Bookshelf: Best Food Writing 2007

In Bookshelf on August 31, 2008 at 8:05 pm

Eating in the United States can become, to borrow from Michael Pollan, the real “omnivore’s dilemma.” If you have the money and the inclination, you can eat-or consciously choose to NOT eat-just about any food product on Earth. Concerned about the impact of pesticides on agriculture and human beings? Organic, beyond organic and biodynamic choices abound in every major metropolitan area. Environmental impact and lack of flavor have you down on produce from another hemisphere? Your friendly local farmer is readily available every weekend at the farmer’s market. Worried that the beef on your table had a miserable existence in a feed lot somewhere? You can have buy and name your own calf, wait as he grazes a private pasture for 18 months and then have his deliciously clean rib eyes Fed-Exed to your door. The problem is, the more you care about exactly what is in your food-whether for reasons of health, social justice or plain epicurean snobbery-the more those worlds begin to collide.

            A running theme of Holly Hughes’ latest edition of Best Food Writing is an exploration of the growing complexity of food choices– and what happens when eaters take themselves too seriously. And as anyone who has read even one review in the New York Times or even the cover of Saveur can attest, folks in the food world can sometimes take themselves really, really seriously. The book’s nine sections range from “global” food issues like the organic movement and eating local, to personal memoirs on spaghetti sauce and turkeys.

            Several of the strongest pieces in the collection focus on revealing a single, sometimes unknown, aspect of the culinary world. Todd Kliman’s essay “Raw Tuna” puzzles over the stratospheric rise of this particular fish in American restaurant cuisine and describes the dizzying matrix of the seven grades of tuna quality and their corresponding price points. Kliman acknowledges that he didn’t even know that the two highest grades even existed, or that less than five restaurants in this country serve them. However, instead of leaving the reader with the impression that they have been eating-and paying lots of hard-earned money for-inferior fish, Kliman pulls back from the world of precious tuna and encourages the reader to not take the ruby colored flesh quite so seriously. Enjoy your wahoo and escolar instead, it may be the smartest pick on the menu.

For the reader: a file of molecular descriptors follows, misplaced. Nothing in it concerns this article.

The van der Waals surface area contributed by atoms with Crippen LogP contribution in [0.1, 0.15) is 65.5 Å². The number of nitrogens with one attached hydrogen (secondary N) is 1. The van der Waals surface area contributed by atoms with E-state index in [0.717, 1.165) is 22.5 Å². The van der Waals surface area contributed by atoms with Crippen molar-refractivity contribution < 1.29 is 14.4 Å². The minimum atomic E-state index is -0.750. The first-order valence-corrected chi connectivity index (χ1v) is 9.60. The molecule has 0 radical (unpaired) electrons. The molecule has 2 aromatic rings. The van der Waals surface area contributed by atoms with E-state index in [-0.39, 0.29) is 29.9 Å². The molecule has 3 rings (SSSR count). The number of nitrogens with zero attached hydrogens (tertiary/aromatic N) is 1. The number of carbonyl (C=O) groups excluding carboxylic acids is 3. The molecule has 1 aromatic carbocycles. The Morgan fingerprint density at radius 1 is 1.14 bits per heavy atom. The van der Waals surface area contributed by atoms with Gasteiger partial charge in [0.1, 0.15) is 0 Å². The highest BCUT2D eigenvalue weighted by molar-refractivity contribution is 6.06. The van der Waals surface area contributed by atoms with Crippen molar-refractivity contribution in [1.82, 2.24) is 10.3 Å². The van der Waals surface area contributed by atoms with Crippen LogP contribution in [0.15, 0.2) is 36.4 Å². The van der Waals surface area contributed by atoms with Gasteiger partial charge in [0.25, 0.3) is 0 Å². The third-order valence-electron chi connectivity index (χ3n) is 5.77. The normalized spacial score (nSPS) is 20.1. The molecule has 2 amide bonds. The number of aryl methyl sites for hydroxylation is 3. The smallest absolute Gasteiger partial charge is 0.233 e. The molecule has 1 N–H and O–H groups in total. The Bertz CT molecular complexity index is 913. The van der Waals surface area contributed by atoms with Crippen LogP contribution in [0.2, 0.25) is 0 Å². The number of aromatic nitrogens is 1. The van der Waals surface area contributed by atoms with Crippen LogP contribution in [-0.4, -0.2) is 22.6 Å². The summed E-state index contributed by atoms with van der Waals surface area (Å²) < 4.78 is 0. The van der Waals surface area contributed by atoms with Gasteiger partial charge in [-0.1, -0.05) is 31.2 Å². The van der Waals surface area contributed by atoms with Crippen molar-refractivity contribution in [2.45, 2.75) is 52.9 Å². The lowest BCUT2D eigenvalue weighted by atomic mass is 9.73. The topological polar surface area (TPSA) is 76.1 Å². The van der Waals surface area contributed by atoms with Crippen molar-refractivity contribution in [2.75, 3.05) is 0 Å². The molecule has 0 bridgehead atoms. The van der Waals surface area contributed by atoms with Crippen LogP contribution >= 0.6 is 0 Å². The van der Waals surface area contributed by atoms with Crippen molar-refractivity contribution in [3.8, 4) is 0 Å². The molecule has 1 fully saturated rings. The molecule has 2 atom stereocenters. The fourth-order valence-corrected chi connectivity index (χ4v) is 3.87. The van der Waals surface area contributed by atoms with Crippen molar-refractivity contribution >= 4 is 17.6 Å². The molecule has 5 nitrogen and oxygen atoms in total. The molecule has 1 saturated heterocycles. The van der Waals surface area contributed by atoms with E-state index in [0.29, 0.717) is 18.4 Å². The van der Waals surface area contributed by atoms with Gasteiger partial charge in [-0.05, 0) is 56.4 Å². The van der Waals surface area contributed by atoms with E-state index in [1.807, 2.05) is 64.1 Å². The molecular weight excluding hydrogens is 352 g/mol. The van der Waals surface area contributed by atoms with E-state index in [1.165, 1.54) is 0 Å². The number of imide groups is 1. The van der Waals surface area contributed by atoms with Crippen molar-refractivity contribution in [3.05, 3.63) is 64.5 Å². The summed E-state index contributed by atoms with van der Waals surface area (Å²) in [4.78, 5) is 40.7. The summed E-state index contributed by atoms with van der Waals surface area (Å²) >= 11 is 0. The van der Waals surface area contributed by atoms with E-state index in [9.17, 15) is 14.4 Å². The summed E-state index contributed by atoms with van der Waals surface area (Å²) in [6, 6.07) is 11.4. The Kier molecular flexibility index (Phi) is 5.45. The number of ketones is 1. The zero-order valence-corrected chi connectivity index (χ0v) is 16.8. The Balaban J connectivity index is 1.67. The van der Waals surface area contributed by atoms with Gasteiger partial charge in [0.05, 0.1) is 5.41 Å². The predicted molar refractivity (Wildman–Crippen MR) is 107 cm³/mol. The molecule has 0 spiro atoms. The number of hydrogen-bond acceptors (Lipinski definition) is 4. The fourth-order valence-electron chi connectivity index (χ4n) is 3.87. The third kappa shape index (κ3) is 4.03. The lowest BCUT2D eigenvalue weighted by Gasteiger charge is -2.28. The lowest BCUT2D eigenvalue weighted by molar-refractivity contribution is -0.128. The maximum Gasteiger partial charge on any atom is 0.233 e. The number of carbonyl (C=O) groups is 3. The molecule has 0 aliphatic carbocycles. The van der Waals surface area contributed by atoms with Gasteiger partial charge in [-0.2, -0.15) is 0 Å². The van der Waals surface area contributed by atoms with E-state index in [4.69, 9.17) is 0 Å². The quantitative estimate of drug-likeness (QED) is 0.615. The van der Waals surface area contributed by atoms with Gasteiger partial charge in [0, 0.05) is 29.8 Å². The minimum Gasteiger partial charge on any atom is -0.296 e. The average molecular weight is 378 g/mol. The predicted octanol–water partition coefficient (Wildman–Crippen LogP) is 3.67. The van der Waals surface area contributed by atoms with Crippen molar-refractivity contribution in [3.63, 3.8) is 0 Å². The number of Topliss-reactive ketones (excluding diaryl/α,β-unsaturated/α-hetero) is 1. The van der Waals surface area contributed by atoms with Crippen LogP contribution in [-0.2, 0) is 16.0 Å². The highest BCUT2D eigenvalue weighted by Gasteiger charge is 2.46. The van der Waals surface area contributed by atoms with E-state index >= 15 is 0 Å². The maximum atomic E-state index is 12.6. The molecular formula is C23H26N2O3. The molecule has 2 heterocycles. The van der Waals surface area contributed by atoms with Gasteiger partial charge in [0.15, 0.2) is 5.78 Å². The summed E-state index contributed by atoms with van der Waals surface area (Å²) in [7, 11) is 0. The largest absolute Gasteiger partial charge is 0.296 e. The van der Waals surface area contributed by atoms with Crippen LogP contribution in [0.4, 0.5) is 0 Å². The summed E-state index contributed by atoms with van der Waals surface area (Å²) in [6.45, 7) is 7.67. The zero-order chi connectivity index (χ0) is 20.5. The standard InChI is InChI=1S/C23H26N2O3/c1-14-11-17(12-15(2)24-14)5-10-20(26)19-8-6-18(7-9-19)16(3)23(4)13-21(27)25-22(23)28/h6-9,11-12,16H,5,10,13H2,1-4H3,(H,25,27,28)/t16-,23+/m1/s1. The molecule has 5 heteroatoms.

John Grossmann’s article “Spoon Fed,” leads readers into another hidden portal, the tasting practices of chefs in great kitchens. By following Commander’s Palace Executive Chef Tory Mcphail  through his tastings for an entire day, Grossmann brings an often romanticized restaurant vignette-the chef dipping his silver spoon into a steaming plate of sauce and declaring the dish perfect-squarely down to Earth. After tracking and counting all 169  of Chef Mcphail’s tastings on a particular day, Grossman had a nutritionist analyze the data and report on exactly what the Chef put into his mouth every day. I don’t want to spoil the surprise of the total fat and calorie count for readers, but I will tell you that Chef Mcphail makes NFL linebackers look like they pick at salads all day. The beauty of the article is that the Chef doesn’t take the stubborn line of so many supposed “foodies:” bah, that is the price you pay for good food, who cares about heart disease and obesity? Instead, he now runs four miles three times a week and has delegated some of his line tastings to sous-chefs. Grossmann reports that the tastes at the Commander’s Palace are still superlative, and the Chef is twenty pounds lighter.

            Collectively, the pieces in Hughes’ compendium achieve a modern approach to loving food. On the one hand, many of the authors encourage you to go ahead and indulge in the more privileged strata of cuisine: intense kitchens where saucier are literally dying to make things delicious, pad thai made with fresh Maine lobsters and  biodynamic strawberries picked by Marin County couples. And then, in the next moment, others seem to shrug their shoulders and say “Nothing wrong with a great carne asada taco from the truck down the street.”